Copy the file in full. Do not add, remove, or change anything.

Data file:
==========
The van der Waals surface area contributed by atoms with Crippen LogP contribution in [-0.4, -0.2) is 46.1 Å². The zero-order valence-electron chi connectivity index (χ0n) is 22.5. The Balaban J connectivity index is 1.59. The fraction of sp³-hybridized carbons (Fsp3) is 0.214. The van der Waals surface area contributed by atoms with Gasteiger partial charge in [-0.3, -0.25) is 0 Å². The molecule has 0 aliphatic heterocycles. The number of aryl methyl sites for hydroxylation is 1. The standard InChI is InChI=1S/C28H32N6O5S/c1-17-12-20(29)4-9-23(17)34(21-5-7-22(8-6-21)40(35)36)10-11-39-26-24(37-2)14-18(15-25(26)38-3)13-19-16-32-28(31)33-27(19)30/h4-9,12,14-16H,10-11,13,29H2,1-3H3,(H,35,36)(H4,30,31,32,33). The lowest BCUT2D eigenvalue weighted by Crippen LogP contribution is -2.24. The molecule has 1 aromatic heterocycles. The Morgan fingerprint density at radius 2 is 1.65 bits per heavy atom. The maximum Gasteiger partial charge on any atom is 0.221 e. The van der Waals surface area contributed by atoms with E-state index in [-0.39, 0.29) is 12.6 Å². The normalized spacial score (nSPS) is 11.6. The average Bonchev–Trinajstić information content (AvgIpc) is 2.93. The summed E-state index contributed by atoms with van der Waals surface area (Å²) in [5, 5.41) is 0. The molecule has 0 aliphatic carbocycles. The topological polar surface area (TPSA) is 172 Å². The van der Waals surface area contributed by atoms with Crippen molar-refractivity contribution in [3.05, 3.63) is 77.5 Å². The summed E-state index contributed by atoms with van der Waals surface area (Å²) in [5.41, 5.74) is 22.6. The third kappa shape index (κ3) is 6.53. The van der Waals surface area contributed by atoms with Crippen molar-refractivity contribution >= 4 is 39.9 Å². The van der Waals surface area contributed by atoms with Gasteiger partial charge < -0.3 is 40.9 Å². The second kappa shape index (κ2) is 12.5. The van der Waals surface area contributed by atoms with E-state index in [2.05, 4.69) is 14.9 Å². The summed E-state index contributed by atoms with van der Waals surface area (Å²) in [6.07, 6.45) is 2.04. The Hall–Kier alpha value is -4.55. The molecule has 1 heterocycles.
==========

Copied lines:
The van der Waals surface area contributed by atoms with Crippen LogP contribution in [-0.4, -0.2) is 46.1 Å². The zero-order valence-electron chi connectivity index (χ0n) is 22.5. The Balaban J connectivity index is 1.59. The fraction of sp³-hybridized carbons (Fsp3) is 0.214. The van der Waals surface area contributed by atoms with Gasteiger partial charge in [-0.3, -0.25) is 0 Å². The molecule has 0 aliphatic heterocycles. The number of aryl methyl sites for hydroxylation is 1. The standard InChI is InChI=1S/C28H32N6O5S/c1-17-12-20(29)4-9-23(17)34(21-5-7-22(8-6-21)40(35)36)10-11-39-26-24(37-2)14-18(15-25(26)38-3)13-19-16-32-28(31)33-27(19)30/h4-9,12,14-16H,10-11,13,29H2,1-3H3,(H,35,36)(H4,30,31,32,33). The lowest BCUT2D eigenvalue weighted by Crippen LogP contribution is -2.24. The molecule has 1 aromatic heterocycles. The Morgan fingerprint density at radius 2 is 1.65 bits per heavy atom. The maximum Gasteiger partial charge on any atom is 0.221 e. The van der Waals surface area contributed by atoms with E-state index in [-0.39, 0.29) is 12.6 Å². The normalized spacial score (nSPS) is 11.6. The average Bonchev–Trinajstić information content (AvgIpc) is 2.93. The summed E-state index contributed by atoms with van der Waals surface area (Å²) in [5, 5.41) is 0. The molecule has 0 aliphatic carbocycles. The topological polar surface area (TPSA) is 172 Å². The van der Waals surface area contributed by atoms with Crippen molar-refractivity contribution in [3.05, 3.63) is 77.5 Å². The summed E-state index contributed by atoms with van der Waals surface area (Å²) in [5.41, 5.74) is 22.6. The third kappa shape index (κ3) is 6.53. The van der Waals surface area contributed by atoms with Crippen molar-refractivity contribution >= 4 is 39.9 Å². The van der Waals surface area contributed by atoms with Gasteiger partial charge < -0.3 is 40.9 Å². The second kappa shape index (κ2) is 12.5. The van der Waals surface area contributed by atoms with E-state index in [2.05, 4.69) is 14.9 Å². The summed E-state index contributed by atoms with van der Waals surface area (Å²) in [6.07, 6.45) is 2.04. The Hall–Kier alpha value is -4.55. The molecule has 1 heterocycles.